This is a question during a prospective employer's application process.

Are you eligible to work unrestricted in the country to which you are applying?

I am applying for a job in japan, but do not currently have a work visa. I don't believe there would be any hindrance to getting a work visa with an offer of employment.

How do I answer this question? Can I answer this question yes, even if I do not have a current work visa and will require sponsorship for one before starting employment?

EDIT: It's a yes or no question. It doesn't give me the opportunity to explain. They also have a separate Yes/No question for visa sponsorship.

I think I asked this question wrong. This application form is for a multinational company. These questions are likely the same no matter which country is being applied to.

Is this question really asking if I have all of the requirements to work unrestricted currently? Or is it more looking for whether I have anything practically preventing me from working there.

closed as off-topic by gnat, Garrison Neely, jcmeloni, Michael Grubey, Monica Cellio Jul 16 '14 at 3:45

This question appears to be off-topic. The users who voted to close gave this specific reason:

  • "Questions seeking advice on company-specific regulations, agreements, or policies should be directed to your manager or HR department. Questions that address only a specific company or position are of limited use to future visitors. Questions seeking legal advice should be directed to legal professionals. For more information, click here." – gnat, Garrison Neely, jcmeloni, Michael Grubey, Monica Cellio
If this question can be reworded to fit the rules in the help center, please edit the question.

  • 5
    It's not what you believe that matters but what's actually going on. You need to get in touch with the Japanese Embassy or one of its consulates, and explain your situation. They can offer you the requisite guidance. You can't afford the penalty for getting the answer wrong. Also, review the expats' forums and ask questions there for good measure. – Vietnhi Phuvan Jul 7 '14 at 18:40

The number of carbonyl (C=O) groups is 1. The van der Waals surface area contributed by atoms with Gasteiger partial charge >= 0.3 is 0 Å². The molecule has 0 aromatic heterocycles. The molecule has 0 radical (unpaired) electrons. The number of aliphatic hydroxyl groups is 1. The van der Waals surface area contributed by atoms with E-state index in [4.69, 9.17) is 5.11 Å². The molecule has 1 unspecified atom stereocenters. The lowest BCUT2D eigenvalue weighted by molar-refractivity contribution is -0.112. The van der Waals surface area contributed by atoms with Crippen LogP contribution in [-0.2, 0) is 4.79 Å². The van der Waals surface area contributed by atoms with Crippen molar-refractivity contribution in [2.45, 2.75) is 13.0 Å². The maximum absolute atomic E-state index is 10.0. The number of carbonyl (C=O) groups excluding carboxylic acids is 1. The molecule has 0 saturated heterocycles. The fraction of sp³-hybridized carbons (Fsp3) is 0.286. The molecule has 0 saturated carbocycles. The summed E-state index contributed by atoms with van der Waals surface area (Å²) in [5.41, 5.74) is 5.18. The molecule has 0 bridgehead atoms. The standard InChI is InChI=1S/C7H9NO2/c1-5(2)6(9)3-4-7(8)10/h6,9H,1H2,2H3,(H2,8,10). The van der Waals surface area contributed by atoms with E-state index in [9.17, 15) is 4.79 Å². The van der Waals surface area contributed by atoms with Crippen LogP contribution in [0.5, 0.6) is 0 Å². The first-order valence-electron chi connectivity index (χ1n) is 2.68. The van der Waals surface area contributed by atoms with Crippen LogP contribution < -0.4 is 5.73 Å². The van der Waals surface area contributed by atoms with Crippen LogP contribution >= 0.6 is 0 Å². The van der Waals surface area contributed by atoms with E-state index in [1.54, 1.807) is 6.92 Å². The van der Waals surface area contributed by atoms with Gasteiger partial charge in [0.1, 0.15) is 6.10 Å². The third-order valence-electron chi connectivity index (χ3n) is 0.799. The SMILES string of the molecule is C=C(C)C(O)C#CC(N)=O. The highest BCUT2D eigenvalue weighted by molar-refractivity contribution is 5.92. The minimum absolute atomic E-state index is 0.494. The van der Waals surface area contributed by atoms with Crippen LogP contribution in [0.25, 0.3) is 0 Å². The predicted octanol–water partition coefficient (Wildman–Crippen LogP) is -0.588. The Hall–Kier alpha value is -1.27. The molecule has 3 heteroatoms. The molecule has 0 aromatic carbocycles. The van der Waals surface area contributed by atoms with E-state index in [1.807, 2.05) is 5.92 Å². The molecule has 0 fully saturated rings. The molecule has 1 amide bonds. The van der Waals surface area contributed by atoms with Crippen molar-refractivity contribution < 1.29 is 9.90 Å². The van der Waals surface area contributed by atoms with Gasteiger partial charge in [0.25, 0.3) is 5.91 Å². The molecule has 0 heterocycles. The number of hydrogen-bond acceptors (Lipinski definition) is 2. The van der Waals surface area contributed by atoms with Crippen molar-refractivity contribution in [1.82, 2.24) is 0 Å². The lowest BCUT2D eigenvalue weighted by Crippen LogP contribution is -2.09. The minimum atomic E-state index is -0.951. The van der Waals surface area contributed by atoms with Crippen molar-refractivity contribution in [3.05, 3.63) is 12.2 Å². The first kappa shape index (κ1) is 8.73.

• How certain are you of how long it would take to get a work visa? I know that in the US if you require an H1-B visa there is a cap that may prevent people from entering and other kinds of visas may be at the discretion of an immigration officer so beware of what you assume here. – JB King Jul 7 '14 at 23:42

I would answer "I am not a Japanese citizen, nor do I currently hold a work visa for Japan."

Do NOT answer "YES" if you are not, right that second, eligible to work in Japan. You could potentially get into a LOT more trouble if the company interviews you and several other candidates, tenders you an offer, THEN finds out...oh, wait, you mean we have to help this person get a visa??? (As opposed to them knowing ahead of time that they may need to help you get a visa, even if the process goes super-smoothly.)

Don't set potential employers up to be blindsided.

  • 4
    Agreed, NEVER surprise HR (unless it's with cupcakes, HR loves cupcakes) It doesn't matter drugs, criminal record, employability, or any other relevant matter it's better to have it all out there and accurate than for them to find out later and question your trust worthiness. (Because we always assume the worst possible scenario when we find out ourselves, instead of if you provide it) – RualStorge Jul 7 '14 at 18:42
  • It's a yes or no question though. I don't want to be filtered out unnecessarily. – user606723 Jul 7 '14 at 18:45
  • 1
    But if you answered "yes" when you are not in fact eligible to work in Japan, you would be lying. Because what happens if the Japanese government suddenly decides, we're not giving out any more work visas this year? What if you can't get a visa by the agreed-upon start date? Do NOT overpromise and underdeliver. It will always catch up with you. – user22432 Jul 7 '14 at 18:48
  • 1
    Well then, there you go: answer "NO" to "are you currently eligible to work in the country; answer "YES" to "do you require visa sponsorship"; and email HR (and add a note to your resume) with more details/info about your current visa status and plans. – user22432 Jul 7 '14 at 18:51
  • 1
    It's possible that some companies disregard any resumes from ppl who require visa sponsorship (and if that's the case, many will state that on their sites/employment applications). But lying about your legal work status is never a good idea. If you're that concerned about missing out on job opportunities, go get your work visa, apply for jobs and THEN you can answer "yes" to the question of work eligibility in Japan. Or talk to the Japanese consulate and ask for their assistance in what notes to add, if your visa is in process. – user22432 Jul 7 '14 at 19:30

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